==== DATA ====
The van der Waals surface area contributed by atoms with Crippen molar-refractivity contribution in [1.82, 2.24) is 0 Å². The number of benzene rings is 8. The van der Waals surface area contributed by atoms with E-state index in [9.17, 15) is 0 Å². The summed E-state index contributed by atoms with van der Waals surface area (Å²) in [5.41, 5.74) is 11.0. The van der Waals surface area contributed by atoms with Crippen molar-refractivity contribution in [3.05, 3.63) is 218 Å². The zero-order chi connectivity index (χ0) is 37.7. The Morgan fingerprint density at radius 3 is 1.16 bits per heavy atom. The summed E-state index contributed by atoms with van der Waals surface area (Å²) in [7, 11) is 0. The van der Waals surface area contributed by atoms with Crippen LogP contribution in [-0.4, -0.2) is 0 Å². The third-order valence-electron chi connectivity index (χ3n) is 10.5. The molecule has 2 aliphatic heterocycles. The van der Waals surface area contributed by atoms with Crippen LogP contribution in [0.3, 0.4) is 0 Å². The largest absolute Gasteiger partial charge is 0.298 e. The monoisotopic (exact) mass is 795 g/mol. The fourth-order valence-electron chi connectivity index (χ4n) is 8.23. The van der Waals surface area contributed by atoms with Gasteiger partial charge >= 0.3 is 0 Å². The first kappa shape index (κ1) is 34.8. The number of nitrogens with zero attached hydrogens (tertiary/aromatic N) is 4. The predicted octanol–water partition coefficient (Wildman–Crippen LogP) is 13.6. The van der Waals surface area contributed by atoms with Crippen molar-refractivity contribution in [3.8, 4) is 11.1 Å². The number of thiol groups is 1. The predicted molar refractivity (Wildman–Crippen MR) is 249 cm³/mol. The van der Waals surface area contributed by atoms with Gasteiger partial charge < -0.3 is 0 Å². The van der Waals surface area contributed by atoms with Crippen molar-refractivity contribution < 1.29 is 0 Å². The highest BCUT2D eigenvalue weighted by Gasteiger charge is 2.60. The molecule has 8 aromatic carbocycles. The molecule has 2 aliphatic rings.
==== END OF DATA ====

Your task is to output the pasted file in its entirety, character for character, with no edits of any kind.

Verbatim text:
The van der Waals surface area contributed by atoms with Crippen molar-refractivity contribution in [1.82, 2.24) is 0 Å². The number of benzene rings is 8. The van der Waals surface area contributed by atoms with E-state index in [9.17, 15) is 0 Å². The summed E-state index contributed by atoms with van der Waals surface area (Å²) in [5.41, 5.74) is 11.0. The van der Waals surface area contributed by atoms with Crippen molar-refractivity contribution in [3.05, 3.63) is 218 Å². The zero-order chi connectivity index (χ0) is 37.7. The Morgan fingerprint density at radius 3 is 1.16 bits per heavy atom. The summed E-state index contributed by atoms with van der Waals surface area (Å²) in [7, 11) is 0. The van der Waals surface area contributed by atoms with Crippen LogP contribution in [-0.4, -0.2) is 0 Å². The third-order valence-electron chi connectivity index (χ3n) is 10.5. The molecule has 2 aliphatic heterocycles. The van der Waals surface area contributed by atoms with Crippen LogP contribution in [0.3, 0.4) is 0 Å². The largest absolute Gasteiger partial charge is 0.298 e. The monoisotopic (exact) mass is 795 g/mol. The fourth-order valence-electron chi connectivity index (χ4n) is 8.23. The van der Waals surface area contributed by atoms with Gasteiger partial charge >= 0.3 is 0 Å². The first kappa shape index (κ1) is 34.8. The number of nitrogens with zero attached hydrogens (tertiary/aromatic N) is 4. The predicted octanol–water partition coefficient (Wildman–Crippen LogP) is 13.6. The van der Waals surface area contributed by atoms with Crippen molar-refractivity contribution in [3.8, 4) is 11.1 Å². The number of thiol groups is 1. The predicted molar refractivity (Wildman–Crippen MR) is 249 cm³/mol. The van der Waals surface area contributed by atoms with Gasteiger partial charge < -0.3 is 0 Å². The van der Waals surface area contributed by atoms with Crippen molar-refractivity contribution < 1.29 is 0 Å². The highest BCUT2D eigenvalue weighted by Gasteiger charge is 2.60. The molecule has 8 aromatic carbocycles. The molecule has 2 aliphatic rings.